| 25.07,09. 01:26 PM |
Rudd's recipe for recovery
July 25, 2009
AUSTRALIANS should brace for high unemployment, rising interest rates, severe budget cuts and more expensive food and petrol as the nation and the world recover from the global economic crisis, the Prime Minister, Kevin Rudd, warns.
"These four pressures will hit Australian families just as they begin to feel the first benefits of recovery," he says. "As growth returns, the economic conditions facing many families will deteriorate."
The warning is contained in a 6100-word essay in today's Herald, in which Mr Rudd charts the path beyond the crisis and into recovery, a turning point he believes could be reached this year.
The essay, The Building Decade: The Long, Hard Road to Sustainable Economic Recovery, was written while Mr Rudd was on informal leave at Kirribilli House last week.
It gives notice of the dramatic policy changes he says are needed to put the nation on a more sustainable footing, rather than remaining at the mercy of consumer debt and global factors such as mining booms.
"Fundamentally, the shift from crisis to recovery will bring with it one of the most significant changes in global and domestic policy settings that Australians have experienced in their lifetimes," he says.
Australia and the world must start planning a co-ordinated exit strategy - using the Group of 20 nations - to wean economies off government intervention as the private sector recovers. And the lifting of government bank guarantees must also be co-ordinated, he urges.
Mr Rudd reprises his attacks on neo-liberals, whom he blamed in his last controversial essay for causing the global financial crisis. This time he extends the attack by accusing them of trying to stymie efforts to combat and emerge from the crisis.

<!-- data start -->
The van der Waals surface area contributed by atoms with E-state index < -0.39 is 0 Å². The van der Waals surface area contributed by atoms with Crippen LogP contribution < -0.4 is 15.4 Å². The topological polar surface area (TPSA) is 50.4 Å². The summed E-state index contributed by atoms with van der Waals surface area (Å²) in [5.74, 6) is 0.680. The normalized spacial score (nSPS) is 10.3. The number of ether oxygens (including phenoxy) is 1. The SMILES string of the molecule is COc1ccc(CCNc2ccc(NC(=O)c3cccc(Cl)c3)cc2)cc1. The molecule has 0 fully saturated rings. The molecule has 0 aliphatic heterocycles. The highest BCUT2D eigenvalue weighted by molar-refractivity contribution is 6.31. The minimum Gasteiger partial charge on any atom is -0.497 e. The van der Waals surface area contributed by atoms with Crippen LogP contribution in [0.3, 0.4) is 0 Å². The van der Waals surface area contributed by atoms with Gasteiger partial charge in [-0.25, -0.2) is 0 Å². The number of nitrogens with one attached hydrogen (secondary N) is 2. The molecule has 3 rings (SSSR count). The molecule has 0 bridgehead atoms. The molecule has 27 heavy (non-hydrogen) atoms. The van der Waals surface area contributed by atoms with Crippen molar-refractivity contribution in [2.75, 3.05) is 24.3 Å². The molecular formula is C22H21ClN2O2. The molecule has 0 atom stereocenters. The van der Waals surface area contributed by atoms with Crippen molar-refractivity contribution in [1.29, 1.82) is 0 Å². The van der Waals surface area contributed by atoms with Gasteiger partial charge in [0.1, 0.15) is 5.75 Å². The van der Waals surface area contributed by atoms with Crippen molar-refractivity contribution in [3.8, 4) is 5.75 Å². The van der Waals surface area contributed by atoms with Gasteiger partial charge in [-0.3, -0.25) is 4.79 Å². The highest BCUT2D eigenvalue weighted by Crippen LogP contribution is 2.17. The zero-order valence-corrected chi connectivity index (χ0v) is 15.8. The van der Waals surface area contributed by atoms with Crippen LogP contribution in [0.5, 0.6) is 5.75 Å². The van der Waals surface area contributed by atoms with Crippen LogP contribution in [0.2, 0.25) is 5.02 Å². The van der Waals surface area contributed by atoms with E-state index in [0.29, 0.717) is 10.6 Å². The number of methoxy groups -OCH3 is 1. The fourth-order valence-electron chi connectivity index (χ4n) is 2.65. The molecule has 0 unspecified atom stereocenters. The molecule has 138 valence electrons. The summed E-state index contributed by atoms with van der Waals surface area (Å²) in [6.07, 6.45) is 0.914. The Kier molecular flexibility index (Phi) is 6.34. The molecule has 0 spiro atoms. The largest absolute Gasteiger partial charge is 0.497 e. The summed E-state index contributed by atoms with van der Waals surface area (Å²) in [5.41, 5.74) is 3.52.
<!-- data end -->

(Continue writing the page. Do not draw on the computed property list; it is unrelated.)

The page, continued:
In comments aimed at the Coalition, which opposed the economic stimulus measures and criticised the debt and deficit accrued, Mr Rudd says: "They now attack the range of policies that have been put in place by governments of the responsible centre to deal with the consequences of the crisis, in complete denial of the impact of the resulting recession on the jobs of working Australians."
He berates neo-liberals for arguing that because of tentative signs of a global recovery "none of the national and global interventions that have underpinned this improved performance were necessary in the first place".
With an election due next year, Mr Rudd has sought to get on the front foot by warning of adverse economic conditions as a consequence of fighting the recession.
"Clearly, Government action around the world has come at a cost," he says. But without it, growth, unemployment and the prospects for recovery would be "much much worse".
He says unemployment, which is running at 5.8 per cent, will rise for at least a year once the recovery begins because it is a lagging, not a leading, economic indicator. And over the next 18 months, interest rates - which have been slashed by 4.5 percentage points since the crisis struck - will start to rise as growth picks up and generates inflationary pressures, he says.
The cost of food and petrol will also increase as the world recovers and demand for commodities increases.
"For Australia, this will be a double-edged sword: providing a boost to our exporters but over time potentially inflicting higher food and petrol prices on many Australian working families," he says.
The Government plan to halve the budget deficit by 2012 and return the budget to surplus by 2015-16 "will involve tough choices and require Australians to accept difficult and unpopular budget cuts".
Mr Rudd defends his self-imposed title of economic conservative, saying it suits someone who borrows to stimulate against recession and maintains a balanced budget in good times.
claim he has too much time on his hands. ...